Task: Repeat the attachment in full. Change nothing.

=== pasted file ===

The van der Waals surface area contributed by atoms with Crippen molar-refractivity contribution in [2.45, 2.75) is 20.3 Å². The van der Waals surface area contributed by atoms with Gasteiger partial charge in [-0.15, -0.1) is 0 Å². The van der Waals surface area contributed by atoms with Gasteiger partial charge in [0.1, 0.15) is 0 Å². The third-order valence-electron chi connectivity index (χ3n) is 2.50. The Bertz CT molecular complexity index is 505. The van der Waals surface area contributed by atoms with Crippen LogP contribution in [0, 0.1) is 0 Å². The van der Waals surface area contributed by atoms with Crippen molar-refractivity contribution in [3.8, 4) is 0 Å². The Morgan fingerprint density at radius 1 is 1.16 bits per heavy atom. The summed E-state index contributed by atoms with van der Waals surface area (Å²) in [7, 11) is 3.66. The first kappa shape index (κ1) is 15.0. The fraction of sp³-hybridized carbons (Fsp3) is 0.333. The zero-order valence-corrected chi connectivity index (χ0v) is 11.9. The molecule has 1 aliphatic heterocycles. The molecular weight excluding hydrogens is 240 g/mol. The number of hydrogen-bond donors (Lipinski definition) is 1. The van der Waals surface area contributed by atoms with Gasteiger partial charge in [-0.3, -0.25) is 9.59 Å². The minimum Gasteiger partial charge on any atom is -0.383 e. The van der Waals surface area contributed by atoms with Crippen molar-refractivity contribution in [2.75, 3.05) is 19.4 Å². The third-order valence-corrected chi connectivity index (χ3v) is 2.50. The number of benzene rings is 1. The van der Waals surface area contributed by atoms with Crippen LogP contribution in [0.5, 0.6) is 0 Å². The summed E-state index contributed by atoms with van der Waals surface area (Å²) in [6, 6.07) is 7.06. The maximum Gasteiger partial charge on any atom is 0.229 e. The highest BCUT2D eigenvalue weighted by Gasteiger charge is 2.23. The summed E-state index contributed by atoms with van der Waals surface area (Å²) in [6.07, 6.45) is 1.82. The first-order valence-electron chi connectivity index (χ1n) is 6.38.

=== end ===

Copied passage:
The van der Waals surface area contributed by atoms with Crippen molar-refractivity contribution in [2.45, 2.75) is 20.3 Å². The van der Waals surface area contributed by atoms with Gasteiger partial charge in [-0.15, -0.1) is 0 Å². The van der Waals surface area contributed by atoms with Gasteiger partial charge in [0.1, 0.15) is 0 Å². The third-order valence-electron chi connectivity index (χ3n) is 2.50. The Bertz CT molecular complexity index is 505. The van der Waals surface area contributed by atoms with Crippen LogP contribution in [0, 0.1) is 0 Å². The van der Waals surface area contributed by atoms with Crippen molar-refractivity contribution in [3.8, 4) is 0 Å². The Morgan fingerprint density at radius 1 is 1.16 bits per heavy atom. The summed E-state index contributed by atoms with van der Waals surface area (Å²) in [7, 11) is 3.66. The first kappa shape index (κ1) is 15.0. The fraction of sp³-hybridized carbons (Fsp3) is 0.333. The zero-order valence-corrected chi connectivity index (χ0v) is 11.9. The molecule has 1 aliphatic heterocycles. The molecular weight excluding hydrogens is 240 g/mol. The number of hydrogen-bond donors (Lipinski definition) is 1. The van der Waals surface area contributed by atoms with Gasteiger partial charge in [-0.3, -0.25) is 9.59 Å². The minimum Gasteiger partial charge on any atom is -0.383 e. The van der Waals surface area contributed by atoms with Crippen molar-refractivity contribution in [2.75, 3.05) is 19.4 Å². The third-order valence-corrected chi connectivity index (χ3v) is 2.50. The number of benzene rings is 1. The van der Waals surface area contributed by atoms with Crippen LogP contribution in [0.5, 0.6) is 0 Å². The summed E-state index contributed by atoms with van der Waals surface area (Å²) in [6, 6.07) is 7.06. The maximum Gasteiger partial charge on any atom is 0.229 e. The highest BCUT2D eigenvalue weighted by Gasteiger charge is 2.23. The summed E-state index contributed by atoms with van der Waals surface area (Å²) in [6.07, 6.45) is 1.82. The first-order valence-electron chi connectivity index (χ1n) is 6.38.